For a mix­ture of pesti­cides, the level of con­trol attrib­ut­able to each pesti­cide inde­pend­ently and their mix­ture, and the selec­tion coef­fi­cient for a muta­tion for com­plete res­ist­ance to that pesticide.

First, the pesti­cides could have syn­er­gism or ant­ag­on­ism when used togeth­er in a mix­ture, which can cause a devi­ation from the expec­ted mor­tal­ity of an indi­vidu­al without res­ist­ance muta­tions. As a hypo­thet­ic­al example, a chlor­ide chan­nel block­er that causes hyper­ex­cit­a­tion could have syn­er­gism with an uncoupler of oxid­at­ive phos­phoryla­tion that inhib­its res­pir­a­tion to have high­er-than-expec­ted mor­tal­ity through increas­ing the demand for res­pir­a­tion. Altern­at­ively (also hypo­thet­ic­ally), a ryan­od­ine recept­or mod­u­lat­or that causes para­lys­is could have ant­ag­on­ism with an uncoupler of oxid­at­ive phos­phoryla­tion to have lower-than-expec­ted mor­tal­ity through decreas­ing the demand for res­pir­a­tion. Although syn­er­gism and ant­ag­on­ism are prop­er­ties of pesti­cides (and not their res­ist­ance muta­tions), they would lead the first res­ist­ance muta­tion that appears in the pop­u­la­tion to have a dif­fer­ent selec­tion coef­fi­cient. For example, if a pesti­cide mix­ture syn­er­gist­ic­ally has 99.9% mor­tal­ity, the first res­ist­ance muta­tion that reduces the pesti­cide mixture’s mor­tal­ity to 90% would have a selec­tion coef­fi­cient of (0.1/0.001=) 100. 

For a mix­ture of syn­er­gist­ic pesti­cides, the level of con­trol attrib­ut­able to each pesti­cide inde­pend­ently and their mix­ture, and the selec­tion coef­fi­cient for a muta­tion for com­plete res­ist­ance to that pesti­cide (assum­ing that the res­ist­ance first evolves to the first pesticide).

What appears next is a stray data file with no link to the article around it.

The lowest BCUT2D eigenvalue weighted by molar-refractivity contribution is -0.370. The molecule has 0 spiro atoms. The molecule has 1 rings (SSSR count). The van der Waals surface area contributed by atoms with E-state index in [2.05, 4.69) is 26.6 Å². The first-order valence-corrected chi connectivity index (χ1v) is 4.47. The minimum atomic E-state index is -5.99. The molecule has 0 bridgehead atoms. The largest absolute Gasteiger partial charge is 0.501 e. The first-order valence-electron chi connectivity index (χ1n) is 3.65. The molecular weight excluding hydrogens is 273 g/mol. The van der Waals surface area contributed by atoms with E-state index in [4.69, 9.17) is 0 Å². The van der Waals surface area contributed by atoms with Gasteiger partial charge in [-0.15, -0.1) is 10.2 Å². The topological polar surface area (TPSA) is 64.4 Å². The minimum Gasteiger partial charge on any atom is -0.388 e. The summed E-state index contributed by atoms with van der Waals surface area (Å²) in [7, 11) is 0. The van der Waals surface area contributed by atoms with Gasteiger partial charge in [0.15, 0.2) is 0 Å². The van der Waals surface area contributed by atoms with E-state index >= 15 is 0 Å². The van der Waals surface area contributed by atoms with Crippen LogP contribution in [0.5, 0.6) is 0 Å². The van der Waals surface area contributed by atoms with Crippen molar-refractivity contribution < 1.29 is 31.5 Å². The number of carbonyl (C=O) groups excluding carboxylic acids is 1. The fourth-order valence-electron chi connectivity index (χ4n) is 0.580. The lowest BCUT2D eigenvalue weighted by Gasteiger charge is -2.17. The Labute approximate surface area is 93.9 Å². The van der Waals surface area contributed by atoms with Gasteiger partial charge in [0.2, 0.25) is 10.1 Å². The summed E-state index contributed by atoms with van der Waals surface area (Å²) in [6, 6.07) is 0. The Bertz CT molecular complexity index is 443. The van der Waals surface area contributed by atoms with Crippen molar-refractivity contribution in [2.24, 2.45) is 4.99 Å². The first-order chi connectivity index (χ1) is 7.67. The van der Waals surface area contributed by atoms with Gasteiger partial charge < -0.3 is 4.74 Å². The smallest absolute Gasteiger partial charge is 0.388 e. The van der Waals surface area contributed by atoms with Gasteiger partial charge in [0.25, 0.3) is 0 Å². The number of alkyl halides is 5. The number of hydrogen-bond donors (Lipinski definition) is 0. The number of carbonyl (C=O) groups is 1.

Second, the res­ist­ance muta­tions could have cross-res­ist­ance, which can cause a devi­ation from the expec­ted mor­tal­ity of an indi­vidu­al with one res­ist­ance muta­tion (or both). Although beha­vi­our­al or physiolo­gic­al changes could also pro­duce cross-res­ist­ance, a major form of pos­it­ive cross-res­ist­ance occurs through increases in the meta­bol­ic rate of detox­i­fic­a­tion that can reduce the amount of pesti­cide that reaches the site of action. As a hypo­thet­ic­al example, increased meta­bol­ism could provide res­ist­ance to a ryan­od­ine recept­or mod­u­lat­or by remov­ing tox­ins from the cyto­plasm before they reach the endo­plas­mic retic­ulum, which could also provide some level of pos­it­ive cross-res­ist­ance to an uncoupler of oxid­at­ive phos­phoryla­tion by decreas­ing the amount of pesti­cide that reaches the mito­chon­dria (that are also with­in the cyto­plasm). Neg­at­ive cross-res­ist­ance is also con­ceiv­able, if res­ist­ance to one pesti­cide can enhance the sus­cept­ib­il­ity to the oth­er. Pos­it­ive or neg­at­ive cross-res­ist­ance would afford both res­ist­ance muta­tions dif­fer­ent selec­tion coef­fi­cients. For example, if a pos­it­ive cross-res­ist­ance muta­tion provides a 100% reduc­tion to one pesticide’s mor­tal­ity and a 50% reduc­tion to the other’s, (only if it spreads first) the pos­it­ive cross-res­ist­ance muta­tion would have a selec­tion coef­fi­cient of (0.55/0.01=) 55 whilst the oth­er res­ist­ance muta­tion would have a selec­tion coef­fi­cient of (1/0.55=) 1.8.

For a mix­ture of pesti­cides under cross-res­ist­ance, the level of con­trol attrib­ut­able to each pesti­cide inde­pend­ently and their mix­ture, and the selec­tion coef­fi­cient for a muta­tion for com­plete res­ist­ance to that pesti­cide (assum­ing that the res­ist­ance muta­tion to the first pesti­cide has 50% pos­it­ive cross resistance).